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Rita Peters is editorial director of Pharmaceutical Technology, Pharmaceutical Technology Europe, and BioPharm International.
FDA Commissioner Hahn commits to a science-based review and approval process.
For researchers involved in the development of new treatments and vaccines to combat COVID-19, the past five months have been a scramble to research potential therapies, collect and analyze data, accelerate clinical trials, and plan manufacturing processes. While the biopharma industry knows these development efforts are moving at record pace, for some patient groups, policymakers, and the public, the efforts are not moving fast enough.
When someone is seriously ill, family members and healthcare providers are desperate for an effective treatment. History has shown that many “promising” therapies initially raised the hopes of patients, only to disappoint when the therapy did not work as predicted. During this global pandemic, public and policymaker pressure can make the R&D task more difficult.
For example, earlier this year, hydroxychloroquine was touted as a possible treatment for COVID-19; FDA faced criticism when it issued emergency use authorization (EUA)-based on limited data-on March 28, 2020. When subsequent clinical trials showed the drug was unlikely to be effective as a treatment for COVID-19, and the cardiac side effects outweighed the benefits, FDA withdrew the EUA on June 14, 2020.
Keeping pace with the rapidly emerging research about the SARS-CoV2 virus and vaccine and therapy development is a monumental task. Thousands of scientific papers have been released, and drug companies and research organizations have been collaborating and sharing information on levels described as unprecedented. These findings need to be reviewed to ensure decisions about therapies are based on data rather than political motives, or undue influence.
Missteps and misinformation related to diagnostic testing, distribution of personal protective equipment, and the wearing of face masks have eroded public trust in the abilities of FDA and other government authorities to manage the pandemic. While anecdotal evidence points to the availability of a vaccine before the end of 2020, public confidence in FDA, the government, and drug companies needs to be established.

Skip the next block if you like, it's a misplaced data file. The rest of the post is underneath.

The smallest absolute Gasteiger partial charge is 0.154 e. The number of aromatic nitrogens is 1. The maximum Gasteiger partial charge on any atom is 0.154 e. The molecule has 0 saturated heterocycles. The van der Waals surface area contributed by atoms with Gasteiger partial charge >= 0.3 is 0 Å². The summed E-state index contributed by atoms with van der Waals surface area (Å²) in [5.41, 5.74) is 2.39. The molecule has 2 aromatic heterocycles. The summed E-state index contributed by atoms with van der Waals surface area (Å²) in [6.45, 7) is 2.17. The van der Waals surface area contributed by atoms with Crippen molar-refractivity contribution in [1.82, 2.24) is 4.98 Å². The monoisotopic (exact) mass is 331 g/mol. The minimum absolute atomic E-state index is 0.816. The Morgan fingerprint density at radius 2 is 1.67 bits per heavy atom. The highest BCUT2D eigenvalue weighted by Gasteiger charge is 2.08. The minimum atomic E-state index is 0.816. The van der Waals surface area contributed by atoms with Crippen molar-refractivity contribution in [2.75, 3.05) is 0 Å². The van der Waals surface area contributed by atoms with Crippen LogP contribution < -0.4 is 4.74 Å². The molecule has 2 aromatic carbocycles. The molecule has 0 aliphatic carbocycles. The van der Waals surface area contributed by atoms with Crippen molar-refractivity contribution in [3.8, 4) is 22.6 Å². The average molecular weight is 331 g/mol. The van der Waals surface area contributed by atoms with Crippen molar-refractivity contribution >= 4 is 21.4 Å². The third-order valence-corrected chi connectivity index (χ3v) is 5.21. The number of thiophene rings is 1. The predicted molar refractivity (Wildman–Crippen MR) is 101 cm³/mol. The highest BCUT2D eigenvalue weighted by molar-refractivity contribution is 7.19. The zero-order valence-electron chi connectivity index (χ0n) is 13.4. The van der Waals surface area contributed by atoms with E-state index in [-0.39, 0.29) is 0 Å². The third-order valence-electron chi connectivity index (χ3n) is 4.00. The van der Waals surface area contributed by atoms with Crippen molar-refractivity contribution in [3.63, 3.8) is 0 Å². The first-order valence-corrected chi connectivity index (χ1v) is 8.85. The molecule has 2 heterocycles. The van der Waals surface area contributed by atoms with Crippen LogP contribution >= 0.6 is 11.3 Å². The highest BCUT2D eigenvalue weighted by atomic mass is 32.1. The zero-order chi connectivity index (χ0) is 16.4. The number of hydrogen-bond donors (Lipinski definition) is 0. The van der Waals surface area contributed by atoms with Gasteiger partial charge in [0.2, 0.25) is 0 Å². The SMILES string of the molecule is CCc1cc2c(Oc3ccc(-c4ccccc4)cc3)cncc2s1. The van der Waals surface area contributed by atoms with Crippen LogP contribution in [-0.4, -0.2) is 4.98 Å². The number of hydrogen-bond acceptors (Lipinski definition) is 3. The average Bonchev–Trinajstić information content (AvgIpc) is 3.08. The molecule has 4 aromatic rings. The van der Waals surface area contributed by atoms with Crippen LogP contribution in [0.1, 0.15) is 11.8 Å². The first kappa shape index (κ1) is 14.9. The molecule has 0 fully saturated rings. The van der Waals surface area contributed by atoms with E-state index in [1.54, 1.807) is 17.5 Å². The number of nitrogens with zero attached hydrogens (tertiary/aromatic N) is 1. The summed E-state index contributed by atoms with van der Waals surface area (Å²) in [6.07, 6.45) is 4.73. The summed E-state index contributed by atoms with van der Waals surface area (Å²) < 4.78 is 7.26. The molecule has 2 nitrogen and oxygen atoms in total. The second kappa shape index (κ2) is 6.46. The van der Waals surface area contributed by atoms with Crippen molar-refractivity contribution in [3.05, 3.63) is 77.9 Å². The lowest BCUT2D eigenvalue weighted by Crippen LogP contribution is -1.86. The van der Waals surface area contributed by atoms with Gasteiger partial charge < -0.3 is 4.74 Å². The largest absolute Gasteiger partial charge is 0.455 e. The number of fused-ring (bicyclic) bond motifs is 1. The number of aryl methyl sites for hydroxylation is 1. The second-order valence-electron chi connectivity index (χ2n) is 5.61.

During a BIO 2020 digital event on June 10, 2020 (1), FDA Commissioner Stephen M. Hahn emphasized the importance of science-based decision making, as well as regulatory authority independence to make approval decisions, key factors to assuring the public that the vaccines and therapies are approved with public safety and health at the forefront.
As applications for emergency use and investigational new drug applications poured into FDA in the initial days of the pandemic, Hahn says the agency reviewed all applications, and prioritized those with the highest level of science behind them and the greatest chance of making it to clinical trials.
Some bio/pharma companies are participating in and receiving funding from the federal government’s Operation Warp Speed and Accelerating COVID-19 Therapeutic Interventions and Vaccines programs. Hahn noted, however, that FDA has established a “barrier” between itself and these public-private partnerships to reinforce the agency’s regulatory independence. “We will prioritize based on science, we will not prioritize based on who comes through the door,” he said. “We are agnostic with respect to the sponsor, but we are very much aligned with where the science appears to us to be the highest level.”
Hahn said he understands the “enormous amount of pressure” related to the pandemic; however, the agency’s “North Star” will be data and science. The agency may have to update decisions as new data are available, he noted, but will continue to make decisions based on science.
1. BIO, Fireside Chat with FDA Commissioner Dr. Stephen M. Hahn, BIO 2020 Digital Event, June 10, 2020.
Vol. 44, No. 7
When referring to this article, please cite it as R. Peters, “Navigating Uncharted Waters" Pharmaceutical Technology 44 (7) 2020.